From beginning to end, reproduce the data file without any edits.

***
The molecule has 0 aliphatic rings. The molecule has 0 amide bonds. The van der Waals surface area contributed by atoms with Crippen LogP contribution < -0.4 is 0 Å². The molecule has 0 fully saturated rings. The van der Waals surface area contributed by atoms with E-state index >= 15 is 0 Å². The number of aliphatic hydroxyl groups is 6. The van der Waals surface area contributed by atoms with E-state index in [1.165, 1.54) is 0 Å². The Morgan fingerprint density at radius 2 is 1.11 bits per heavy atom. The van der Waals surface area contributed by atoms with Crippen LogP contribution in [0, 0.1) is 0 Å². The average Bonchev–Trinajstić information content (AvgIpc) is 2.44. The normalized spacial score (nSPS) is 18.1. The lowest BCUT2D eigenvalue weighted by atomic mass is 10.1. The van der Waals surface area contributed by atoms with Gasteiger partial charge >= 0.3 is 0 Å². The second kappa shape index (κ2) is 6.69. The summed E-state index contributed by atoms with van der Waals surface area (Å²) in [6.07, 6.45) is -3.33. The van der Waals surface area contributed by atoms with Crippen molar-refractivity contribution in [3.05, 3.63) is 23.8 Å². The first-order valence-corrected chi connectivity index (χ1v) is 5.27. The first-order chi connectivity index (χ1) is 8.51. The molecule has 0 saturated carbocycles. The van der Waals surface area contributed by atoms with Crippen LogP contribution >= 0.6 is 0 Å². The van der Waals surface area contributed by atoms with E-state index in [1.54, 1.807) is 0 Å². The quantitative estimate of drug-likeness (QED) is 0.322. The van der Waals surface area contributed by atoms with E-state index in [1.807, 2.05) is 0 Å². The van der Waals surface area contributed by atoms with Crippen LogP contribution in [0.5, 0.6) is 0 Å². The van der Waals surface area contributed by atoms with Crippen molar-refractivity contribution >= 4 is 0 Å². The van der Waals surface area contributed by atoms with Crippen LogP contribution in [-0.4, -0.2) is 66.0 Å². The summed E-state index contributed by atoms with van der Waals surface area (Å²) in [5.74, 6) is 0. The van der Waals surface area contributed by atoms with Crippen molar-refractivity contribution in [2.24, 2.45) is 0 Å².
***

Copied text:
The molecule has 0 aliphatic rings. The molecule has 0 amide bonds. The van der Waals surface area contributed by atoms with Crippen LogP contribution < -0.4 is 0 Å². The molecule has 0 fully saturated rings. The van der Waals surface area contributed by atoms with E-state index >= 15 is 0 Å². The number of aliphatic hydroxyl groups is 6. The van der Waals surface area contributed by atoms with E-state index in [1.165, 1.54) is 0 Å². The Morgan fingerprint density at radius 2 is 1.11 bits per heavy atom. The van der Waals surface area contributed by atoms with Crippen LogP contribution in [0, 0.1) is 0 Å². The average Bonchev–Trinajstić information content (AvgIpc) is 2.44. The normalized spacial score (nSPS) is 18.1. The lowest BCUT2D eigenvalue weighted by atomic mass is 10.1. The van der Waals surface area contributed by atoms with Gasteiger partial charge >= 0.3 is 0 Å². The second kappa shape index (κ2) is 6.69. The summed E-state index contributed by atoms with van der Waals surface area (Å²) in [6.07, 6.45) is -3.33. The van der Waals surface area contributed by atoms with Crippen molar-refractivity contribution in [3.05, 3.63) is 23.8 Å². The first-order valence-corrected chi connectivity index (χ1v) is 5.27. The first-order chi connectivity index (χ1) is 8.51. The molecule has 0 saturated carbocycles. The van der Waals surface area contributed by atoms with Crippen LogP contribution >= 0.6 is 0 Å². The van der Waals surface area contributed by atoms with E-state index in [1.54, 1.807) is 0 Å². The quantitative estimate of drug-likeness (QED) is 0.322. The van der Waals surface area contributed by atoms with E-state index in [1.807, 2.05) is 0 Å². The van der Waals surface area contributed by atoms with Crippen LogP contribution in [0.5, 0.6) is 0 Å². The van der Waals surface area contributed by atoms with Crippen molar-refractivity contribution >= 4 is 0 Å². The van der Waals surface area contributed by atoms with Crippen LogP contribution in [-0.4, -0.2) is 66.0 Å². The summed E-state index contributed by atoms with van der Waals surface area (Å²) in [5.74, 6) is 0. The van der Waals surface area contributed by atoms with Crippen molar-refractivity contribution in [2.24, 2.45) is 0 Å².